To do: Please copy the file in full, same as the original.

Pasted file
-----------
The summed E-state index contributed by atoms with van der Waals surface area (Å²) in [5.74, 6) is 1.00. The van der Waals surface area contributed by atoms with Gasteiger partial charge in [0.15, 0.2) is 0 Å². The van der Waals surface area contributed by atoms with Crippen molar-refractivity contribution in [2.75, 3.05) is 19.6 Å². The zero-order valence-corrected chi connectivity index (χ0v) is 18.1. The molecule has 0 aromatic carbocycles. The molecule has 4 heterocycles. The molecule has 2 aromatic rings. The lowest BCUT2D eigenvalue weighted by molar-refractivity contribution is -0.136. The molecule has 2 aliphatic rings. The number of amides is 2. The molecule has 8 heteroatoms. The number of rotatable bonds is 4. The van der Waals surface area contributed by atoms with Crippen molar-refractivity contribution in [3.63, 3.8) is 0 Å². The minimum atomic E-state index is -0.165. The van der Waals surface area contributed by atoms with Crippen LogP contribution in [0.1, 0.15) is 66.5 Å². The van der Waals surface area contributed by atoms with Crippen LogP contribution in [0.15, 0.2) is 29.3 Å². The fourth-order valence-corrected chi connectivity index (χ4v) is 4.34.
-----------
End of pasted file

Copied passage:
The summed E-state index contributed by atoms with van der Waals surface area (Å²) in [5.74, 6) is 1.00. The van der Waals surface area contributed by atoms with Gasteiger partial charge in [0.15, 0.2) is 0 Å². The van der Waals surface area contributed by atoms with Crippen molar-refractivity contribution in [2.75, 3.05) is 19.6 Å². The zero-order valence-corrected chi connectivity index (χ0v) is 18.1. The molecule has 0 aromatic carbocycles. The molecule has 4 heterocycles. The molecule has 2 aromatic rings. The lowest BCUT2D eigenvalue weighted by molar-refractivity contribution is -0.136. The molecule has 2 aliphatic rings. The number of amides is 2. The molecule has 8 heteroatoms. The number of rotatable bonds is 4. The van der Waals surface area contributed by atoms with Crippen molar-refractivity contribution in [3.63, 3.8) is 0 Å². The minimum atomic E-state index is -0.165. The van der Waals surface area contributed by atoms with Crippen LogP contribution in [0.1, 0.15) is 66.5 Å². The van der Waals surface area contributed by atoms with Crippen LogP contribution in [0.15, 0.2) is 29.3 Å². The fourth-order valence-corrected chi connectivity index (χ4v) is 4.34.